A request by a Sampson County resident to put a billboard on his property, while recommended for denial by the county’s Planning Board, was met with unanimous approval by the Sampson County Board of Commissioners.
Commissioners earlier this week approved the request by Hubbard Sutton to rezone approximately 4.6 acres located along Boyette Road and I-40 from RA-Residential Agriculture to C-Commercial. The property is located along I-40 and has access to Boyette Road. All of the surrounding adjoining properties are zoned RA-Residential Agriculture.
First, the matter came to the Planning Board, which determined that the request was not consistent with the goals and objectives of the Sampson County Land Use Plan, due to the fact the 4.6 acres was not located in close proximity to a major thoroughfare. In the county’s plan, economic growth and commercial activities are encouraged at locations with access to major thoroughfares such as I-40, however in Sutton’s case that access is about 2.5 miles from his property, planning officials noted. It is also a considerable distance — about 2,500 feet — from Boyette Road.
A motion was made to recommend denial of the request to the Sampson Board of Commissioners. That vote came 5-1.
Clinton-Sampson Planning director Mary Rose brought the matter to commissioners on Monday.
“Not many rezonings come before this board that have not been recommended,” noted Commissioner Albert Kirby.
Rose said that the recommendation on the request, in favor or not, did not preclude the governing board receiving that recommendation — the Board of Commissioners — from acting in a different manner.
“They are not bound by the Planning Board,” she said.
Following the meeting, Rose noted that, in her 13 years with the department, she did not recall one instance in which the Planning Board did not recommend a rezoning request.
She explained that no one was at fault, but rather doing their own due diligence within the scope of their duties. The Planning Board must use the Sampson County Land Use Plan as their guide, and are not to take liberties with the language stated within it. The Board of Commissioners receive the Planning Board’s recommendation and can do as it wishes.
“The Planning Board didn’t do anything wrong, but at the same time the commissioners didn’t either,” Rose stated. “North Carolina General Statutes require the Planning Board to use the county land use plan to make recommendations. They are an advisory board. That land use plan states that commercial property should be close to major thoroughfares and have access to them.”
In this particular case of “spot zoning,” she said the strip of land does not currently have access, nor will it ever have access, to I-40.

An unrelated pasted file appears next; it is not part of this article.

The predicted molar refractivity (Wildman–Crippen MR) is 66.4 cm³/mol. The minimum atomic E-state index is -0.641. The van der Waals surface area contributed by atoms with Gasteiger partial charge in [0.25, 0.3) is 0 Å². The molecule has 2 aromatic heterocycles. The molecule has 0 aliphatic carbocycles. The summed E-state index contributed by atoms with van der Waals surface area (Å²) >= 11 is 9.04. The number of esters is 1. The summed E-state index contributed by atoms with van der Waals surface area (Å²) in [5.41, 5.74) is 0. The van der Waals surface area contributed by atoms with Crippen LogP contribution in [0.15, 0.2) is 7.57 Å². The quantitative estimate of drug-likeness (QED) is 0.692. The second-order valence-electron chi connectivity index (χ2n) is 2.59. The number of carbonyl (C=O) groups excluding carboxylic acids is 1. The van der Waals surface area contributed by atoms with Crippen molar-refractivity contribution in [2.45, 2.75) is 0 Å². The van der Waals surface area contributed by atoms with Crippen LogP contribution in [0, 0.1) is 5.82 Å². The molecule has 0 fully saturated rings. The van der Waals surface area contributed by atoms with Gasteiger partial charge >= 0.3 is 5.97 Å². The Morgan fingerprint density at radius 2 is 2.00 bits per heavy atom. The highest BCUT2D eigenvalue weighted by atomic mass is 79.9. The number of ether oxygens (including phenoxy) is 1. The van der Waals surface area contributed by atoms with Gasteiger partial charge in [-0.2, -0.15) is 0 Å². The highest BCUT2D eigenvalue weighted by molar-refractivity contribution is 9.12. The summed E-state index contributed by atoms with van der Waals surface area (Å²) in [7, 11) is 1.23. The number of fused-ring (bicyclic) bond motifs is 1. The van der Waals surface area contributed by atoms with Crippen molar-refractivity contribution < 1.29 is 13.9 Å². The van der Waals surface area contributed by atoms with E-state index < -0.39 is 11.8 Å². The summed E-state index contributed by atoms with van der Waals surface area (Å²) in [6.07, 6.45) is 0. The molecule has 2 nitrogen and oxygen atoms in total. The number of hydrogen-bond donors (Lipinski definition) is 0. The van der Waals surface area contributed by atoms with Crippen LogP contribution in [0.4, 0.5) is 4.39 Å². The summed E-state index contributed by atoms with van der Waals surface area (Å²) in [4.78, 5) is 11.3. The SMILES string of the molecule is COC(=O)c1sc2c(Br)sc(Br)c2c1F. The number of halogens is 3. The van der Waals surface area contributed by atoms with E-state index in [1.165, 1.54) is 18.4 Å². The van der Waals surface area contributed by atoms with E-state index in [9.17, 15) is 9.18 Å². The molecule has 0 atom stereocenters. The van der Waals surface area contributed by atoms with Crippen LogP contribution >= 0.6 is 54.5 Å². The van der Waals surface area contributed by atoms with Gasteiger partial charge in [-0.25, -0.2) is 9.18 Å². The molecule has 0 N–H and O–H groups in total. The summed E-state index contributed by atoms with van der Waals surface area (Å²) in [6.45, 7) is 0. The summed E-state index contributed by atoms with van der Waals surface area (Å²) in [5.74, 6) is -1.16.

“It’s just so far off the beaten path,” said Rose, noting such billboard requests on I-40 are not a common occurrence. “You want your commercial activities closest to where you can gain access to those activities. This was just a little different.”
When I-40 came through Sampson, Sutton said about 40 acres of land was taken during the DOT’s right-of-way acquisition.
“I guess that was in the name of progress,” Sutton said. “For this plot, it is our desire to put billboards on it. The precedent has been set. If you go a little bit south and west, there are billboards that fit the criteria of what is being presented to you tonight. They were just put up recently.”
Kirby said he understood what the Planning Board had to do, but did not see the problem with approving the request.
“If the purpose is a billboard, you wouldn’t need access,” Kirby said simply. “He wants to put it right on the interstate, and it seems to me that is one of the only commercial uses you can have on that piece of property.”
Kirby made the motion and the rezoning was unanimously approved, 4-0.
The request will still have to go to the N.C. Department of Transportation, which will not issue an outdoor advertising permit unless the property is zoned commercial. The county, under its ordinance, actually does allow billboards on properties zoned RA-Residential Agriculture, but DOT overrides that with beautification provisions included in the Federal Highway Act.
The goal of that act was to keep highways beautiful, so natural scenery can be enjoyed and roadsides are not overtaken by advertisements, leading to the federal red tape.
“It doesn’t matter that we allow billboards in RA districts,” said Rose. “They still need an outdoor advertising permit, and DOT requires those properties to be zoned commercial.”
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